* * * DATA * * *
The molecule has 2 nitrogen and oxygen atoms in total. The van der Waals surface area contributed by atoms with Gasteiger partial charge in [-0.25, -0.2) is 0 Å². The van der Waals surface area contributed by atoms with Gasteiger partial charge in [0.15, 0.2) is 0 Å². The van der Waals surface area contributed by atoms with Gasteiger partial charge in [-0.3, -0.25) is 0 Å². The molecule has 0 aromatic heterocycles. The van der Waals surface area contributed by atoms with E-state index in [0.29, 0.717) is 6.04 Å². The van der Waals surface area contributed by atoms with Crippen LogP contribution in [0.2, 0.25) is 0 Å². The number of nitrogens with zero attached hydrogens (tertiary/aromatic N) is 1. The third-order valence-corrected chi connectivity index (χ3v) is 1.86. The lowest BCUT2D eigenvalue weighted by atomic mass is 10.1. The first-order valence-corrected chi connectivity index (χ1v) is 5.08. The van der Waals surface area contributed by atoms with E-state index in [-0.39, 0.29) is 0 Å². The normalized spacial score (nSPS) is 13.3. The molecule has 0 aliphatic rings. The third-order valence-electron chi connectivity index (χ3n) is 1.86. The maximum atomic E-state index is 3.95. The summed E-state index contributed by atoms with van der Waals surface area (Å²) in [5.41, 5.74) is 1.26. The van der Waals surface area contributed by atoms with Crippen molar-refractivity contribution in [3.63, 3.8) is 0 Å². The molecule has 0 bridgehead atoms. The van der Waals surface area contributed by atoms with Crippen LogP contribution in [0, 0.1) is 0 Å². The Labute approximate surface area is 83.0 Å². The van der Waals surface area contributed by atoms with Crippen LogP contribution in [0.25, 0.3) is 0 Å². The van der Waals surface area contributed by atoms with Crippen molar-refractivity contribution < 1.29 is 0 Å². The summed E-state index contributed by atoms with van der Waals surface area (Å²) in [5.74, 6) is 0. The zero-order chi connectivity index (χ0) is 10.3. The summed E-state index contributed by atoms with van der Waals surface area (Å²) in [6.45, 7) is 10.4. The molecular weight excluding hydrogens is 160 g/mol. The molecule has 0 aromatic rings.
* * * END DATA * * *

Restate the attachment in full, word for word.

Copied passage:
The molecule has 2 nitrogen and oxygen atoms in total. The van der Waals surface area contributed by atoms with Gasteiger partial charge in [-0.25, -0.2) is 0 Å². The van der Waals surface area contributed by atoms with Gasteiger partial charge in [0.15, 0.2) is 0 Å². The van der Waals surface area contributed by atoms with Gasteiger partial charge in [-0.3, -0.25) is 0 Å². The molecule has 0 aromatic heterocycles. The van der Waals surface area contributed by atoms with E-state index in [0.29, 0.717) is 6.04 Å². The van der Waals surface area contributed by atoms with Crippen LogP contribution in [0.2, 0.25) is 0 Å². The number of nitrogens with zero attached hydrogens (tertiary/aromatic N) is 1. The third-order valence-corrected chi connectivity index (χ3v) is 1.86. The lowest BCUT2D eigenvalue weighted by atomic mass is 10.1. The first-order valence-corrected chi connectivity index (χ1v) is 5.08. The van der Waals surface area contributed by atoms with E-state index in [-0.39, 0.29) is 0 Å². The normalized spacial score (nSPS) is 13.3. The molecule has 0 aliphatic rings. The third-order valence-electron chi connectivity index (χ3n) is 1.86. The maximum atomic E-state index is 3.95. The summed E-state index contributed by atoms with van der Waals surface area (Å²) in [5.41, 5.74) is 1.26. The van der Waals surface area contributed by atoms with Crippen molar-refractivity contribution in [3.63, 3.8) is 0 Å². The molecule has 0 bridgehead atoms. The van der Waals surface area contributed by atoms with Crippen LogP contribution in [0, 0.1) is 0 Å². The Labute approximate surface area is 83.0 Å². The van der Waals surface area contributed by atoms with Crippen LogP contribution in [0.25, 0.3) is 0 Å². The van der Waals surface area contributed by atoms with Crippen molar-refractivity contribution < 1.29 is 0 Å². The summed E-state index contributed by atoms with van der Waals surface area (Å²) in [5.74, 6) is 0. The zero-order chi connectivity index (χ0) is 10.3. The summed E-state index contributed by atoms with van der Waals surface area (Å²) in [6.45, 7) is 10.4. The molecular weight excluding hydrogens is 160 g/mol. The molecule has 0 aromatic rings.